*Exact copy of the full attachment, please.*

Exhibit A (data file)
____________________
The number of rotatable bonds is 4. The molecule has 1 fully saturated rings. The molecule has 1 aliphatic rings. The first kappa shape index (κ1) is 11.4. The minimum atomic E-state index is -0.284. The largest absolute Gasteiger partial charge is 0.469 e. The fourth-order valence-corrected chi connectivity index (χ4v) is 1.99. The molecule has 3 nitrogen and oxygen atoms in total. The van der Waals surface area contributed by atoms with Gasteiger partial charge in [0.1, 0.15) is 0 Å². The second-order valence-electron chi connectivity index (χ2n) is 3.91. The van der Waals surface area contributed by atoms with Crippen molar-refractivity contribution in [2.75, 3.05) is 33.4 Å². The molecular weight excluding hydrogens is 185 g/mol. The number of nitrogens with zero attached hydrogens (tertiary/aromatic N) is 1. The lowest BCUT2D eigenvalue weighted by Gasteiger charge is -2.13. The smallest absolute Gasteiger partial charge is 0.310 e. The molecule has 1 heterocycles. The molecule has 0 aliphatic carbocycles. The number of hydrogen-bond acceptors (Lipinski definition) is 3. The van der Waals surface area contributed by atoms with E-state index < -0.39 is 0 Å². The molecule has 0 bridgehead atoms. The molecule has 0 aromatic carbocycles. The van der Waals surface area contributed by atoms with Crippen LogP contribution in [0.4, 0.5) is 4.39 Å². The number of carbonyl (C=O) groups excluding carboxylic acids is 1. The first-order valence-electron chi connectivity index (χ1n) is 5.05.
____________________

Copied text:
The number of rotatable bonds is 4. The molecule has 1 fully saturated rings. The molecule has 1 aliphatic rings. The first kappa shape index (κ1) is 11.4. The minimum atomic E-state index is -0.284. The largest absolute Gasteiger partial charge is 0.469 e. The fourth-order valence-corrected chi connectivity index (χ4v) is 1.99. The molecule has 3 nitrogen and oxygen atoms in total. The van der Waals surface area contributed by atoms with Gasteiger partial charge in [0.1, 0.15) is 0 Å². The second-order valence-electron chi connectivity index (χ2n) is 3.91. The van der Waals surface area contributed by atoms with Crippen molar-refractivity contribution in [2.75, 3.05) is 33.4 Å². The molecular weight excluding hydrogens is 185 g/mol. The number of nitrogens with zero attached hydrogens (tertiary/aromatic N) is 1. The lowest BCUT2D eigenvalue weighted by Gasteiger charge is -2.13. The smallest absolute Gasteiger partial charge is 0.310 e. The molecule has 1 heterocycles. The molecule has 0 aliphatic carbocycles. The number of hydrogen-bond acceptors (Lipinski definition) is 3. The van der Waals surface area contributed by atoms with E-state index < -0.39 is 0 Å². The molecule has 0 bridgehead atoms. The molecule has 0 aromatic carbocycles. The van der Waals surface area contributed by atoms with Crippen LogP contribution in [0.4, 0.5) is 4.39 Å². The number of carbonyl (C=O) groups excluding carboxylic acids is 1. The first-order valence-electron chi connectivity index (χ1n) is 5.05.